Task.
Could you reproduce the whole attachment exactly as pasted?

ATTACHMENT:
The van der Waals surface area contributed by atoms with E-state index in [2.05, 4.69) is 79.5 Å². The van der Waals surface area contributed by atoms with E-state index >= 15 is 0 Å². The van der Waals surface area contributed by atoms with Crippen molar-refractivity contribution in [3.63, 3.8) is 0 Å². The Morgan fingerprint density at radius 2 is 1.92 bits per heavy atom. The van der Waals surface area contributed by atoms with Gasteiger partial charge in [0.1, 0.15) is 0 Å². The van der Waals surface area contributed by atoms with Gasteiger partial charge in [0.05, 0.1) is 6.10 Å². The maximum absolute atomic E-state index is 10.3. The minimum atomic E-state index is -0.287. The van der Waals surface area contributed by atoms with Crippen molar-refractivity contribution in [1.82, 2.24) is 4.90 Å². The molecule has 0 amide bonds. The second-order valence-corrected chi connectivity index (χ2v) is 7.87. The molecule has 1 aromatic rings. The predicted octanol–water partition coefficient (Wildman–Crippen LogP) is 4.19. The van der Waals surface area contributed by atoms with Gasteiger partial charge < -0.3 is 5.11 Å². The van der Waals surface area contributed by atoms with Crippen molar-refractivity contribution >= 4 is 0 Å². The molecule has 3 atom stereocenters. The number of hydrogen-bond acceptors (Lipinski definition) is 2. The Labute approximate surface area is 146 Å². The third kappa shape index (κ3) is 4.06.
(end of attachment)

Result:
The van der Waals surface area contributed by atoms with E-state index in [2.05, 4.69) is 79.5 Å². The van der Waals surface area contributed by atoms with E-state index >= 15 is 0 Å². The van der Waals surface area contributed by atoms with Crippen molar-refractivity contribution in [3.63, 3.8) is 0 Å². The Morgan fingerprint density at radius 2 is 1.92 bits per heavy atom. The van der Waals surface area contributed by atoms with Gasteiger partial charge in [0.1, 0.15) is 0 Å². The van der Waals surface area contributed by atoms with Gasteiger partial charge in [0.05, 0.1) is 6.10 Å². The maximum absolute atomic E-state index is 10.3. The minimum atomic E-state index is -0.287. The van der Waals surface area contributed by atoms with Crippen molar-refractivity contribution in [1.82, 2.24) is 4.90 Å². The molecule has 0 amide bonds. The second-order valence-corrected chi connectivity index (χ2v) is 7.87. The molecule has 1 aromatic rings. The predicted octanol–water partition coefficient (Wildman–Crippen LogP) is 4.19. The van der Waals surface area contributed by atoms with Gasteiger partial charge < -0.3 is 5.11 Å². The van der Waals surface area contributed by atoms with Crippen molar-refractivity contribution >= 4 is 0 Å². The molecule has 3 atom stereocenters. The number of hydrogen-bond acceptors (Lipinski definition) is 2. The Labute approximate surface area is 146 Å². The third kappa shape index (κ3) is 4.06.